Before we move any further, let us examine the nature of resources such as infrastructure, water, land, forests, public education, etc. Each of these resources are bound by/within legal definitions and classificatory categories set by governments. This means that access to and use of each of these resources is bound by certain rules and regulations, under particular conditions. Thus, rights’ based frameworks define how people can access and exercise rights to water bodies, forests, lands, government education and infrastructure. Yet, in reality, we know that people’s practices and habits often diverge from the definitions and boundaries set by laws and governments. Thus, people access municipal water by installing booster pumps to draw the water with greater force, even though this is an ‘illegal’ practice according to the by-laws of hydraulic departments and water boards. At the same time, a resource is not set in stone even when it is marked or classified in particular ways. The nature and status of a resource changes depending on its availability, scarcity, abundance, value and control. Further, governments order and define the manner in which people can access these resources. In this respect, these resources are strongly mired in legalities and illegalities. These legal contexts, in turn shape perceptions about the resources including the boundaries that are believed to surround its access, use and significance. Perceptions and realities of boundaries then impact how people relate with each other when accessing each of these resources. Given all of this, resources are not static and unchanging. They are highly dynamic, their dynamism shaped by time, politics, law, use, the perceived, real and legal boundaries around them, and people’s unique relationships with each resource, in a particular times and spaces.
Now, what happens when information about resources and services is published and made ‘openly’ available? Publishing accords a status of self-evidence and truth value to the information. Depending on how the information is represented and where and how it is published, this information either gets perceived as evidence or the legal contexts underlying its publication construe it as evidence. This evidence status of the information freezes the status of the resources that have been published. This is because once a resource is represented/categorized/published in one form or another, the act of documenting, recording or writing defines or reinforces particular meanings of the resource and the limits around it. The revised, dominant meaning of the resource in question conflicts with people’s histories, practices and perceptions on the ground, leading to feelings of insecurity, instability, and conflict.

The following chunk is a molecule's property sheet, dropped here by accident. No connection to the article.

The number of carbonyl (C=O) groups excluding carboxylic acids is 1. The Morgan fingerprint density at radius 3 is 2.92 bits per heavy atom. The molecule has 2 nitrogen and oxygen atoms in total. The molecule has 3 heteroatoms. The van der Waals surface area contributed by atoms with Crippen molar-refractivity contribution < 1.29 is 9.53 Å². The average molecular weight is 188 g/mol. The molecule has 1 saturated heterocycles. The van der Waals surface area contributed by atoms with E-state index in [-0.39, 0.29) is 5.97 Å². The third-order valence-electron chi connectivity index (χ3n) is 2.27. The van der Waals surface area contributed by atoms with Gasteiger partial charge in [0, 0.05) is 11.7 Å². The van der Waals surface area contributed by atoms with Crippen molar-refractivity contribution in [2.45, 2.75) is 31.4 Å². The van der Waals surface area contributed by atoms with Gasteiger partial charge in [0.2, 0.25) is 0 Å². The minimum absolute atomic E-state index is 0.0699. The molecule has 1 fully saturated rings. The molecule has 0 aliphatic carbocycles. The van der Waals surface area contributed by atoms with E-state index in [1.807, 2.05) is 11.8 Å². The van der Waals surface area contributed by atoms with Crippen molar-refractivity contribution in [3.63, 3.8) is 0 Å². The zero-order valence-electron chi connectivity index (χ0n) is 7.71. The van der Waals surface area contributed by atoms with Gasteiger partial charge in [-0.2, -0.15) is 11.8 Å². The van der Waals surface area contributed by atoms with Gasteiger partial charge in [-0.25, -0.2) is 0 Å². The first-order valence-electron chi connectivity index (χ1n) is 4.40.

We also need to attend who publishes what kinds of information about resources, in what ways and towards what ends in order to understand better how and when publishing freezes the status of resource and what kinds of conflicts ensue thereafter. Further, if the resource is highly prized, people may want to protect or withhold all or some aspects of the information about it. If the resource sustains or holds a group/s together and defines its/their identity, then information about it may be circulated in ways that enables the group to continue together. If the political context is contentious and governments are trying to capture the resource in order to establish their hold over it and in turn, control over some people, there will be various kinds of dynamics regarding the control, circulation, formation and exchange of information between, among and across government agencies, institutions, intermediaries and citizens groups.
I will end this post here, leaving you with thoughts and questions about publishing, status of information, and freezing resources in time and place. This post does not offer a very precise or coherent explanation of the journey that lies ahead of us in this series. A number of the thoughts and insights that I present in this series are the outcomes of thinking and writing aloud. So you would need to bear with me, but I promise that the journey will nonetheless be compelling.
In the next post, I intend to open up the notion of rationality that underlies data and openness and drives the advocacy around it. I believe that a discussion about rationality is very much in order because information, in its various forms and contents, is rarely rational. Yet, it is believed that information can be presented in a rational and coherent manner. What then becomes of the histories in which information(s) are embedded? What becomes of the social relationships that develop around information and that are then sought to be rationalized by rationalizing information? How does rationality underlying advocacy for data and openness now tackle questions concerning truth, accuracy and verifiability of information?
(To be continued)